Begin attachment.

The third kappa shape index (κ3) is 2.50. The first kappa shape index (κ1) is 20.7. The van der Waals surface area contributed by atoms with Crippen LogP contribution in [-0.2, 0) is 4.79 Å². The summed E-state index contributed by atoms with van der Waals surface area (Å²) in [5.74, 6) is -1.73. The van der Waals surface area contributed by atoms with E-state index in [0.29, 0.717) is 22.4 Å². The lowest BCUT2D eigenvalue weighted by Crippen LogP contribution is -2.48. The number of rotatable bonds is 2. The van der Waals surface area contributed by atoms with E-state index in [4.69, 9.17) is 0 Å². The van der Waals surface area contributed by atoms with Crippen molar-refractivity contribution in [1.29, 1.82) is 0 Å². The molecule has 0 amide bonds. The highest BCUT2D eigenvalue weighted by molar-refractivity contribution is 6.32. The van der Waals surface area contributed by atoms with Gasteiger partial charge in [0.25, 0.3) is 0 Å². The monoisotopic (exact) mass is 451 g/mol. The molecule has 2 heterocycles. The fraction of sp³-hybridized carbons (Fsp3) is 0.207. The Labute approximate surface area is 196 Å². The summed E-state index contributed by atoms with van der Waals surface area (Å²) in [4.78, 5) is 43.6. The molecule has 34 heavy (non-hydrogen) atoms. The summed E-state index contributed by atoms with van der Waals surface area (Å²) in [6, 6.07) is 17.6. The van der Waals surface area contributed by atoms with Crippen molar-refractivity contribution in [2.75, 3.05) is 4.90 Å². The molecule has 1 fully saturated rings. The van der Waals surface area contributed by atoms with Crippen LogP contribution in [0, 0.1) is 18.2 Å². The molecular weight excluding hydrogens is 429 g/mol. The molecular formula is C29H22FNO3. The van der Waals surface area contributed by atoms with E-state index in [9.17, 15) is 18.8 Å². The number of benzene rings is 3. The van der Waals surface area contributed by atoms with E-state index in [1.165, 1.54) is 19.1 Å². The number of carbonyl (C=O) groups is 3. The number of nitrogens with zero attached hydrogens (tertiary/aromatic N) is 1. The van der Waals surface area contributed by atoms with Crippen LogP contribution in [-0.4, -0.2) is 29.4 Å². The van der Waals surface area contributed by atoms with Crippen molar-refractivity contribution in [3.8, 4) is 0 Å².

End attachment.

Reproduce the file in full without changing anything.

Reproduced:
The third kappa shape index (κ3) is 2.50. The first kappa shape index (κ1) is 20.7. The van der Waals surface area contributed by atoms with Crippen LogP contribution in [-0.2, 0) is 4.79 Å². The summed E-state index contributed by atoms with van der Waals surface area (Å²) in [5.74, 6) is -1.73. The van der Waals surface area contributed by atoms with E-state index in [0.29, 0.717) is 22.4 Å². The lowest BCUT2D eigenvalue weighted by Crippen LogP contribution is -2.48. The number of rotatable bonds is 2. The van der Waals surface area contributed by atoms with E-state index in [4.69, 9.17) is 0 Å². The van der Waals surface area contributed by atoms with Crippen molar-refractivity contribution in [1.29, 1.82) is 0 Å². The molecule has 0 amide bonds. The highest BCUT2D eigenvalue weighted by molar-refractivity contribution is 6.32. The van der Waals surface area contributed by atoms with Gasteiger partial charge in [0.25, 0.3) is 0 Å². The monoisotopic (exact) mass is 451 g/mol. The molecule has 2 heterocycles. The fraction of sp³-hybridized carbons (Fsp3) is 0.207. The Labute approximate surface area is 196 Å². The summed E-state index contributed by atoms with van der Waals surface area (Å²) in [4.78, 5) is 43.6. The molecule has 34 heavy (non-hydrogen) atoms. The summed E-state index contributed by atoms with van der Waals surface area (Å²) in [6, 6.07) is 17.6. The van der Waals surface area contributed by atoms with Crippen molar-refractivity contribution in [2.75, 3.05) is 4.90 Å². The molecule has 1 fully saturated rings. The van der Waals surface area contributed by atoms with Crippen LogP contribution in [0, 0.1) is 18.2 Å². The molecular weight excluding hydrogens is 429 g/mol. The molecular formula is C29H22FNO3. The van der Waals surface area contributed by atoms with E-state index in [9.17, 15) is 18.8 Å². The number of benzene rings is 3. The van der Waals surface area contributed by atoms with E-state index in [1.165, 1.54) is 19.1 Å². The number of carbonyl (C=O) groups is 3. The number of nitrogens with zero attached hydrogens (tertiary/aromatic N) is 1. The van der Waals surface area contributed by atoms with Crippen LogP contribution in [-0.4, -0.2) is 29.4 Å². The van der Waals surface area contributed by atoms with Crippen molar-refractivity contribution in [3.8, 4) is 0 Å².